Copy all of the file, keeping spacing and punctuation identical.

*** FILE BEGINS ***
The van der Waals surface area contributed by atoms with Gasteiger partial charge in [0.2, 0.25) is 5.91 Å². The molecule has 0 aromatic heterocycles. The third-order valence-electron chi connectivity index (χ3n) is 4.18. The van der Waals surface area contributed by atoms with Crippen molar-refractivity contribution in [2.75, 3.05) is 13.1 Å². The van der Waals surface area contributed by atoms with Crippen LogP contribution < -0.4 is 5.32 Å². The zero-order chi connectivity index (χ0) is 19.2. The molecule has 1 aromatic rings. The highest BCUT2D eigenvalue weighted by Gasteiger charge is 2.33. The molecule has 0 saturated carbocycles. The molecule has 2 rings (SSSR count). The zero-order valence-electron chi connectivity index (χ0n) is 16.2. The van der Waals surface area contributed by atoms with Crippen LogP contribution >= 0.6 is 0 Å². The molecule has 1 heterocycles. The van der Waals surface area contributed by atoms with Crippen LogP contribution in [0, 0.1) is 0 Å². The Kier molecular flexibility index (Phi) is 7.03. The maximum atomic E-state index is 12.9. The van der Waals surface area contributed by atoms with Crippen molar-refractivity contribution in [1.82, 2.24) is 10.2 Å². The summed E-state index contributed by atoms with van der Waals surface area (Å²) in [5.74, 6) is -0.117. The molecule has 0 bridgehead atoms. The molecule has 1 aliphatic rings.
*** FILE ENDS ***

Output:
The van der Waals surface area contributed by atoms with Gasteiger partial charge in [0.2, 0.25) is 5.91 Å². The molecule has 0 aromatic heterocycles. The third-order valence-electron chi connectivity index (χ3n) is 4.18. The van der Waals surface area contributed by atoms with Crippen molar-refractivity contribution in [2.75, 3.05) is 13.1 Å². The van der Waals surface area contributed by atoms with Crippen LogP contribution < -0.4 is 5.32 Å². The zero-order chi connectivity index (χ0) is 19.2. The molecule has 1 aromatic rings. The highest BCUT2D eigenvalue weighted by Gasteiger charge is 2.33. The molecule has 0 saturated carbocycles. The molecule has 2 rings (SSSR count). The zero-order valence-electron chi connectivity index (χ0n) is 16.2. The van der Waals surface area contributed by atoms with Crippen LogP contribution >= 0.6 is 0 Å². The molecule has 1 heterocycles. The van der Waals surface area contributed by atoms with Crippen LogP contribution in [0, 0.1) is 0 Å². The Kier molecular flexibility index (Phi) is 7.03. The maximum atomic E-state index is 12.9. The van der Waals surface area contributed by atoms with Crippen molar-refractivity contribution in [1.82, 2.24) is 10.2 Å². The summed E-state index contributed by atoms with van der Waals surface area (Å²) in [5.74, 6) is -0.117. The molecule has 0 bridgehead atoms. The molecule has 1 aliphatic rings.